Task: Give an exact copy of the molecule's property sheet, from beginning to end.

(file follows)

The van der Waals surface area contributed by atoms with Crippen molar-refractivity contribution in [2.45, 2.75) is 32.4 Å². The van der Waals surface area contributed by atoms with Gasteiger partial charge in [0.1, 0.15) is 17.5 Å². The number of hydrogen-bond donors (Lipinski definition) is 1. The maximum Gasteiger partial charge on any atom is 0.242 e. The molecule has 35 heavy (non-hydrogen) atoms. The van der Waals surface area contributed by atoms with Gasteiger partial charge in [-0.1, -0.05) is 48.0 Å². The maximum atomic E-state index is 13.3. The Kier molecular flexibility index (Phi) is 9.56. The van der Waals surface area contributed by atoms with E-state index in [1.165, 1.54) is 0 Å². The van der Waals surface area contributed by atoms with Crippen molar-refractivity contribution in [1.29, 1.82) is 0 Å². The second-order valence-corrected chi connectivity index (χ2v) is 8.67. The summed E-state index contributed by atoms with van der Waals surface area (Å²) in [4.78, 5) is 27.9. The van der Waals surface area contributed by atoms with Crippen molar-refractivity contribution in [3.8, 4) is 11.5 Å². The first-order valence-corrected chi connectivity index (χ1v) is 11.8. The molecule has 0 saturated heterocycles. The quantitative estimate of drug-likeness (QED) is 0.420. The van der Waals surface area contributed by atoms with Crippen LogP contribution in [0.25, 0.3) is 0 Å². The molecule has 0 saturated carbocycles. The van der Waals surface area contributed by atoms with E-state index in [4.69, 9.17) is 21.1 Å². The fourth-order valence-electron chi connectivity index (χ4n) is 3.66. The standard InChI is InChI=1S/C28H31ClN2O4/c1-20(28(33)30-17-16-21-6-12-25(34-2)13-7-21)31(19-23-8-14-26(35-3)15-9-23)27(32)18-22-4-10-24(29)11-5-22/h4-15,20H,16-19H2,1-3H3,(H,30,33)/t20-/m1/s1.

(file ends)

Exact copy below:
The van der Waals surface area contributed by atoms with Crippen molar-refractivity contribution in [2.45, 2.75) is 32.4 Å². The van der Waals surface area contributed by atoms with Gasteiger partial charge in [0.1, 0.15) is 17.5 Å². The number of hydrogen-bond donors (Lipinski definition) is 1. The maximum Gasteiger partial charge on any atom is 0.242 e. The molecule has 35 heavy (non-hydrogen) atoms. The van der Waals surface area contributed by atoms with Gasteiger partial charge in [-0.1, -0.05) is 48.0 Å². The maximum atomic E-state index is 13.3. The Kier molecular flexibility index (Phi) is 9.56. The van der Waals surface area contributed by atoms with E-state index in [1.165, 1.54) is 0 Å². The van der Waals surface area contributed by atoms with Crippen molar-refractivity contribution in [1.29, 1.82) is 0 Å². The second-order valence-corrected chi connectivity index (χ2v) is 8.67. The summed E-state index contributed by atoms with van der Waals surface area (Å²) in [4.78, 5) is 27.9. The van der Waals surface area contributed by atoms with Crippen molar-refractivity contribution in [3.8, 4) is 11.5 Å². The first-order valence-corrected chi connectivity index (χ1v) is 11.8. The molecule has 0 saturated heterocycles. The quantitative estimate of drug-likeness (QED) is 0.420. The van der Waals surface area contributed by atoms with Crippen LogP contribution in [0.25, 0.3) is 0 Å². The molecule has 0 saturated carbocycles. The van der Waals surface area contributed by atoms with E-state index in [4.69, 9.17) is 21.1 Å². The fourth-order valence-electron chi connectivity index (χ4n) is 3.66. The standard InChI is InChI=1S/C28H31ClN2O4/c1-20(28(33)30-17-16-21-6-12-25(34-2)13-7-21)31(19-23-8-14-26(35-3)15-9-23)27(32)18-22-4-10-24(29)11-5-22/h4-15,20H,16-19H2,1-3H3,(H,30,33)/t20-/m1/s1.